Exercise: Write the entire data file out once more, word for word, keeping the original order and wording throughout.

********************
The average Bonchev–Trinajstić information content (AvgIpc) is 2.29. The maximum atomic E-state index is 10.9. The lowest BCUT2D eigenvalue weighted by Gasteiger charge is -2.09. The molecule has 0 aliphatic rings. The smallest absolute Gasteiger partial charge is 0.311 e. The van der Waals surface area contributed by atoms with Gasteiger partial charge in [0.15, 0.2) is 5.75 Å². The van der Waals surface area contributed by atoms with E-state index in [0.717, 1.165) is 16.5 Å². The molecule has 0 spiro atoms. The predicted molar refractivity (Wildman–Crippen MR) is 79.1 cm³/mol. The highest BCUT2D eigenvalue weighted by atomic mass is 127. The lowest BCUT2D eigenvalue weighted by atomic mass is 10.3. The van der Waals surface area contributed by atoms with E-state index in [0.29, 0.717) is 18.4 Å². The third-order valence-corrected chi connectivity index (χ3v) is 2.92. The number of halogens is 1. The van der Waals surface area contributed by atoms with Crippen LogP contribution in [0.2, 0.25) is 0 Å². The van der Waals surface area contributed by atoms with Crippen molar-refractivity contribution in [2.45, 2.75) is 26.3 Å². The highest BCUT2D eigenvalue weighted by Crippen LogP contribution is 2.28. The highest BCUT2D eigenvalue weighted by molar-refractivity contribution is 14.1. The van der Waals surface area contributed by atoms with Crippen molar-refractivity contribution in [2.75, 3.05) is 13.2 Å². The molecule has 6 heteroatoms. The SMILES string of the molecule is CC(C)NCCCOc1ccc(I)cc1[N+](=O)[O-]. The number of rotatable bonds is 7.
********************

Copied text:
The average Bonchev–Trinajstić information content (AvgIpc) is 2.29. The maximum atomic E-state index is 10.9. The lowest BCUT2D eigenvalue weighted by Gasteiger charge is -2.09. The molecule has 0 aliphatic rings. The smallest absolute Gasteiger partial charge is 0.311 e. The van der Waals surface area contributed by atoms with Gasteiger partial charge in [0.15, 0.2) is 5.75 Å². The van der Waals surface area contributed by atoms with E-state index in [0.717, 1.165) is 16.5 Å². The molecule has 0 spiro atoms. The predicted molar refractivity (Wildman–Crippen MR) is 79.1 cm³/mol. The highest BCUT2D eigenvalue weighted by atomic mass is 127. The lowest BCUT2D eigenvalue weighted by atomic mass is 10.3. The van der Waals surface area contributed by atoms with E-state index in [0.29, 0.717) is 18.4 Å². The third-order valence-corrected chi connectivity index (χ3v) is 2.92. The number of halogens is 1. The van der Waals surface area contributed by atoms with Crippen LogP contribution in [0.2, 0.25) is 0 Å². The van der Waals surface area contributed by atoms with Crippen molar-refractivity contribution in [2.45, 2.75) is 26.3 Å². The highest BCUT2D eigenvalue weighted by Crippen LogP contribution is 2.28. The highest BCUT2D eigenvalue weighted by molar-refractivity contribution is 14.1. The van der Waals surface area contributed by atoms with Crippen molar-refractivity contribution in [2.75, 3.05) is 13.2 Å². The molecule has 6 heteroatoms. The SMILES string of the molecule is CC(C)NCCCOc1ccc(I)cc1[N+](=O)[O-]. The number of rotatable bonds is 7.